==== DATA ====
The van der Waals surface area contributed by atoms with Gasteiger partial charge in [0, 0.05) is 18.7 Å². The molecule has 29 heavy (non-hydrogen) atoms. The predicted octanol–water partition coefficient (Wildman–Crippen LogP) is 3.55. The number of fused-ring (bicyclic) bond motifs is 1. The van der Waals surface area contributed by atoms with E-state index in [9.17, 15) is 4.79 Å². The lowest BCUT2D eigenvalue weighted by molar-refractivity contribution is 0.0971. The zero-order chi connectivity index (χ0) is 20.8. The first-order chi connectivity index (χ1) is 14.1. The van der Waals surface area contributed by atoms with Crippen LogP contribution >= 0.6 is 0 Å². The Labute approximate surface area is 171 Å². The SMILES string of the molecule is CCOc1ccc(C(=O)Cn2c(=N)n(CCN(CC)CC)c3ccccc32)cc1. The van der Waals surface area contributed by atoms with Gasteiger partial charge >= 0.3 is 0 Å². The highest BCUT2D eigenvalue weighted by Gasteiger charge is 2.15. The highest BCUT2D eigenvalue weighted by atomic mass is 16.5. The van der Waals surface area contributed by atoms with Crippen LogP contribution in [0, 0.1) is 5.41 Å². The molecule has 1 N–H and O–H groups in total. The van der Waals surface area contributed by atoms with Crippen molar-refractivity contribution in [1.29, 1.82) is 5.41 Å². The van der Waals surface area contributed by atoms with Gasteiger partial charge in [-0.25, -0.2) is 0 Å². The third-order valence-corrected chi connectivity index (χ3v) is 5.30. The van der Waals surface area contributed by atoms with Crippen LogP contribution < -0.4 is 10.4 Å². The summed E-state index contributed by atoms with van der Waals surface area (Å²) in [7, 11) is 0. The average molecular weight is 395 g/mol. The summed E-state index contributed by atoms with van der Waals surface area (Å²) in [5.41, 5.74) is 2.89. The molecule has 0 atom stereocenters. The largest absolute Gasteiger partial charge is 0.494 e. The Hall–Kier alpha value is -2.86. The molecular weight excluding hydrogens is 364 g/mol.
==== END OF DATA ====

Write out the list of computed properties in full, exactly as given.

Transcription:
The van der Waals surface area contributed by atoms with Gasteiger partial charge in [0, 0.05) is 18.7 Å². The molecule has 29 heavy (non-hydrogen) atoms. The predicted octanol–water partition coefficient (Wildman–Crippen LogP) is 3.55. The number of fused-ring (bicyclic) bond motifs is 1. The van der Waals surface area contributed by atoms with E-state index in [9.17, 15) is 4.79 Å². The lowest BCUT2D eigenvalue weighted by molar-refractivity contribution is 0.0971. The zero-order chi connectivity index (χ0) is 20.8. The first-order chi connectivity index (χ1) is 14.1. The van der Waals surface area contributed by atoms with Crippen LogP contribution >= 0.6 is 0 Å². The Labute approximate surface area is 171 Å². The SMILES string of the molecule is CCOc1ccc(C(=O)Cn2c(=N)n(CCN(CC)CC)c3ccccc32)cc1. The van der Waals surface area contributed by atoms with Gasteiger partial charge >= 0.3 is 0 Å². The highest BCUT2D eigenvalue weighted by Gasteiger charge is 2.15. The highest BCUT2D eigenvalue weighted by atomic mass is 16.5. The van der Waals surface area contributed by atoms with Crippen LogP contribution in [0, 0.1) is 5.41 Å². The molecule has 1 N–H and O–H groups in total. The van der Waals surface area contributed by atoms with Crippen molar-refractivity contribution in [1.29, 1.82) is 5.41 Å². The van der Waals surface area contributed by atoms with Gasteiger partial charge in [-0.25, -0.2) is 0 Å². The third-order valence-corrected chi connectivity index (χ3v) is 5.30. The van der Waals surface area contributed by atoms with Crippen LogP contribution < -0.4 is 10.4 Å². The summed E-state index contributed by atoms with van der Waals surface area (Å²) in [7, 11) is 0. The average molecular weight is 395 g/mol. The summed E-state index contributed by atoms with van der Waals surface area (Å²) in [5.41, 5.74) is 2.89. The molecule has 0 atom stereocenters. The largest absolute Gasteiger partial charge is 0.494 e. The Hall–Kier alpha value is -2.86. The molecular weight excluding hydrogens is 364 g/mol.